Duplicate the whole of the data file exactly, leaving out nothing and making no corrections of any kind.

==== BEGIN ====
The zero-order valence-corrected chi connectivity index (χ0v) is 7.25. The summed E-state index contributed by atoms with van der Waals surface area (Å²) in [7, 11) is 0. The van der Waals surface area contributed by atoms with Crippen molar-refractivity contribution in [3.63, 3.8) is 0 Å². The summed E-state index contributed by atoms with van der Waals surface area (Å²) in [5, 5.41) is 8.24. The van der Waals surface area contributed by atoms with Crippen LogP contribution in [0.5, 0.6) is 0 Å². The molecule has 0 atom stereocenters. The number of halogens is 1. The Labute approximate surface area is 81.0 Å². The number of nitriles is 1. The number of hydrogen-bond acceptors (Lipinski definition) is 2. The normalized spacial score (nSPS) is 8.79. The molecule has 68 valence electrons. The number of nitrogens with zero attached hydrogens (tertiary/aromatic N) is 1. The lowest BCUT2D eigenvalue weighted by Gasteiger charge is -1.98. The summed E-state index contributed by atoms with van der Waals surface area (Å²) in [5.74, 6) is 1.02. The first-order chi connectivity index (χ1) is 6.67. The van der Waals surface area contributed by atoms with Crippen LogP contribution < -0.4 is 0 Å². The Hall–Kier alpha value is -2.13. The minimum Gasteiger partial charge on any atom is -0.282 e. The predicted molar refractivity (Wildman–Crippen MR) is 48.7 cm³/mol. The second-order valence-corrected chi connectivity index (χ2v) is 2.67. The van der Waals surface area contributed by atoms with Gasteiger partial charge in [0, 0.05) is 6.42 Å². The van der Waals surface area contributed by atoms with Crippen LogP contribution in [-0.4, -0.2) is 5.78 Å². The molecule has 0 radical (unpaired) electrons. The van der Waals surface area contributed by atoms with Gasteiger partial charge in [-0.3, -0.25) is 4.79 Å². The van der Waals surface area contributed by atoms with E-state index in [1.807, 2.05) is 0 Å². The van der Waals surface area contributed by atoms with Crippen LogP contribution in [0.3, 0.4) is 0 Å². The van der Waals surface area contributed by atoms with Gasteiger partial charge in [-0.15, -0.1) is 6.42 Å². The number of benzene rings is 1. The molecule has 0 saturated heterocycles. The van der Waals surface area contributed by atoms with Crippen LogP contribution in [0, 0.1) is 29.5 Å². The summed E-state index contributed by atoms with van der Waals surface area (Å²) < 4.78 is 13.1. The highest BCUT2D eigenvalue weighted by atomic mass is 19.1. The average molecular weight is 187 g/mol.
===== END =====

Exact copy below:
The zero-order valence-corrected chi connectivity index (χ0v) is 7.25. The summed E-state index contributed by atoms with van der Waals surface area (Å²) in [7, 11) is 0. The van der Waals surface area contributed by atoms with Crippen molar-refractivity contribution in [3.63, 3.8) is 0 Å². The summed E-state index contributed by atoms with van der Waals surface area (Å²) in [5, 5.41) is 8.24. The van der Waals surface area contributed by atoms with Crippen LogP contribution in [0.5, 0.6) is 0 Å². The molecule has 0 atom stereocenters. The number of halogens is 1. The Labute approximate surface area is 81.0 Å². The number of nitriles is 1. The number of hydrogen-bond acceptors (Lipinski definition) is 2. The normalized spacial score (nSPS) is 8.79. The molecule has 68 valence electrons. The number of nitrogens with zero attached hydrogens (tertiary/aromatic N) is 1. The lowest BCUT2D eigenvalue weighted by Gasteiger charge is -1.98. The summed E-state index contributed by atoms with van der Waals surface area (Å²) in [5.74, 6) is 1.02. The first-order chi connectivity index (χ1) is 6.67. The van der Waals surface area contributed by atoms with Crippen LogP contribution < -0.4 is 0 Å². The Hall–Kier alpha value is -2.13. The minimum Gasteiger partial charge on any atom is -0.282 e. The predicted molar refractivity (Wildman–Crippen MR) is 48.7 cm³/mol. The second-order valence-corrected chi connectivity index (χ2v) is 2.67. The van der Waals surface area contributed by atoms with Gasteiger partial charge in [0, 0.05) is 6.42 Å². The van der Waals surface area contributed by atoms with Crippen LogP contribution in [-0.4, -0.2) is 5.78 Å². The molecule has 0 radical (unpaired) electrons. The van der Waals surface area contributed by atoms with Gasteiger partial charge in [-0.3, -0.25) is 4.79 Å². The van der Waals surface area contributed by atoms with E-state index in [1.807, 2.05) is 0 Å². The van der Waals surface area contributed by atoms with Crippen LogP contribution in [0.3, 0.4) is 0 Å². The van der Waals surface area contributed by atoms with Gasteiger partial charge in [-0.15, -0.1) is 6.42 Å². The number of benzene rings is 1. The molecule has 0 saturated heterocycles. The van der Waals surface area contributed by atoms with Crippen LogP contribution in [0, 0.1) is 29.5 Å². The summed E-state index contributed by atoms with van der Waals surface area (Å²) < 4.78 is 13.1. The highest BCUT2D eigenvalue weighted by atomic mass is 19.1. The average molecular weight is 187 g/mol.